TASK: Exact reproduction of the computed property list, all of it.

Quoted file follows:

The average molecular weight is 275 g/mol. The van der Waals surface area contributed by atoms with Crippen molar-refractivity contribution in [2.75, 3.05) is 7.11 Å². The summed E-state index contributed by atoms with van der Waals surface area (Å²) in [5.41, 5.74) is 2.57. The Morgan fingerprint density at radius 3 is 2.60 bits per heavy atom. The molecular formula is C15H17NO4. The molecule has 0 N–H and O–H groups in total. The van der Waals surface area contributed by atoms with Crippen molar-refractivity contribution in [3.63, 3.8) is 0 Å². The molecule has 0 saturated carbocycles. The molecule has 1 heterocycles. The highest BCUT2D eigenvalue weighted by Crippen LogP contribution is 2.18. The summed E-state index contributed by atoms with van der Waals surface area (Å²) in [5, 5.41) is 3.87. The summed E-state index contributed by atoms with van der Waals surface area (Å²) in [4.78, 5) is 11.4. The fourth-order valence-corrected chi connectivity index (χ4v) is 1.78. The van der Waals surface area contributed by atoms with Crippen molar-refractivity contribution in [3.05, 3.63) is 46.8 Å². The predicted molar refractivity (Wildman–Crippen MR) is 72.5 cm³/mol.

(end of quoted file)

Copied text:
The average molecular weight is 275 g/mol. The van der Waals surface area contributed by atoms with Crippen molar-refractivity contribution in [2.75, 3.05) is 7.11 Å². The summed E-state index contributed by atoms with van der Waals surface area (Å²) in [5.41, 5.74) is 2.57. The Morgan fingerprint density at radius 3 is 2.60 bits per heavy atom. The molecular formula is C15H17NO4. The molecule has 0 N–H and O–H groups in total. The van der Waals surface area contributed by atoms with Crippen molar-refractivity contribution in [3.63, 3.8) is 0 Å². The molecule has 0 saturated carbocycles. The molecule has 1 heterocycles. The highest BCUT2D eigenvalue weighted by Crippen LogP contribution is 2.18. The summed E-state index contributed by atoms with van der Waals surface area (Å²) in [5, 5.41) is 3.87. The summed E-state index contributed by atoms with van der Waals surface area (Å²) in [4.78, 5) is 11.4. The fourth-order valence-corrected chi connectivity index (χ4v) is 1.78. The van der Waals surface area contributed by atoms with Crippen molar-refractivity contribution in [3.05, 3.63) is 46.8 Å². The predicted molar refractivity (Wildman–Crippen MR) is 72.5 cm³/mol.